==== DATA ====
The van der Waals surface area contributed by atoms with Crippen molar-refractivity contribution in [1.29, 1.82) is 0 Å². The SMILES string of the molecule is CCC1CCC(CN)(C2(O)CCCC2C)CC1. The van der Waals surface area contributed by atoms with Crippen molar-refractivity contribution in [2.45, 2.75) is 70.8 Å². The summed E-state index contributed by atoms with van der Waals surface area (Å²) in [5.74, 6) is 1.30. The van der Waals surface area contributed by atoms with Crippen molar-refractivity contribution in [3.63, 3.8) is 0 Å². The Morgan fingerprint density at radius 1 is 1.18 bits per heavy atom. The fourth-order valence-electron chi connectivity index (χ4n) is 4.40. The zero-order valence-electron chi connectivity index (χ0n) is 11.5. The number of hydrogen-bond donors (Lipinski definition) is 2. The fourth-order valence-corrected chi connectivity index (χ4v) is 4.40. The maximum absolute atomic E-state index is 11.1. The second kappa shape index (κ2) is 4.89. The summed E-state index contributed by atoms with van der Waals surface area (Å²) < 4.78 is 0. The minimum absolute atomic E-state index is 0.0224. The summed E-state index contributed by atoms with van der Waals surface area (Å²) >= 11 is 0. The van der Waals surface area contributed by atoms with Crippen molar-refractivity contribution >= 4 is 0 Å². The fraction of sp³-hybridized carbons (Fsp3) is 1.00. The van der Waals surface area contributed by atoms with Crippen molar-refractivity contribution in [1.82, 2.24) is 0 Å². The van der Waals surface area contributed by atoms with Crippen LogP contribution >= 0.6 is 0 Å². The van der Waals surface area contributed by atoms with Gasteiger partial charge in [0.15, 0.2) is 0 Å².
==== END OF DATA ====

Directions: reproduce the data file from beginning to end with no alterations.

The van der Waals surface area contributed by atoms with Crippen molar-refractivity contribution in [1.29, 1.82) is 0 Å². The SMILES string of the molecule is CCC1CCC(CN)(C2(O)CCCC2C)CC1. The van der Waals surface area contributed by atoms with Crippen molar-refractivity contribution in [2.45, 2.75) is 70.8 Å². The summed E-state index contributed by atoms with van der Waals surface area (Å²) in [5.74, 6) is 1.30. The van der Waals surface area contributed by atoms with Crippen molar-refractivity contribution in [3.63, 3.8) is 0 Å². The Morgan fingerprint density at radius 1 is 1.18 bits per heavy atom. The fourth-order valence-electron chi connectivity index (χ4n) is 4.40. The zero-order valence-electron chi connectivity index (χ0n) is 11.5. The number of hydrogen-bond donors (Lipinski definition) is 2. The fourth-order valence-corrected chi connectivity index (χ4v) is 4.40. The maximum absolute atomic E-state index is 11.1. The second kappa shape index (κ2) is 4.89. The summed E-state index contributed by atoms with van der Waals surface area (Å²) < 4.78 is 0. The minimum absolute atomic E-state index is 0.0224. The summed E-state index contributed by atoms with van der Waals surface area (Å²) >= 11 is 0. The van der Waals surface area contributed by atoms with Crippen molar-refractivity contribution >= 4 is 0 Å². The fraction of sp³-hybridized carbons (Fsp3) is 1.00. The van der Waals surface area contributed by atoms with Crippen molar-refractivity contribution in [1.82, 2.24) is 0 Å². The van der Waals surface area contributed by atoms with Crippen LogP contribution >= 0.6 is 0 Å². The van der Waals surface area contributed by atoms with Gasteiger partial charge in [0.15, 0.2) is 0 Å².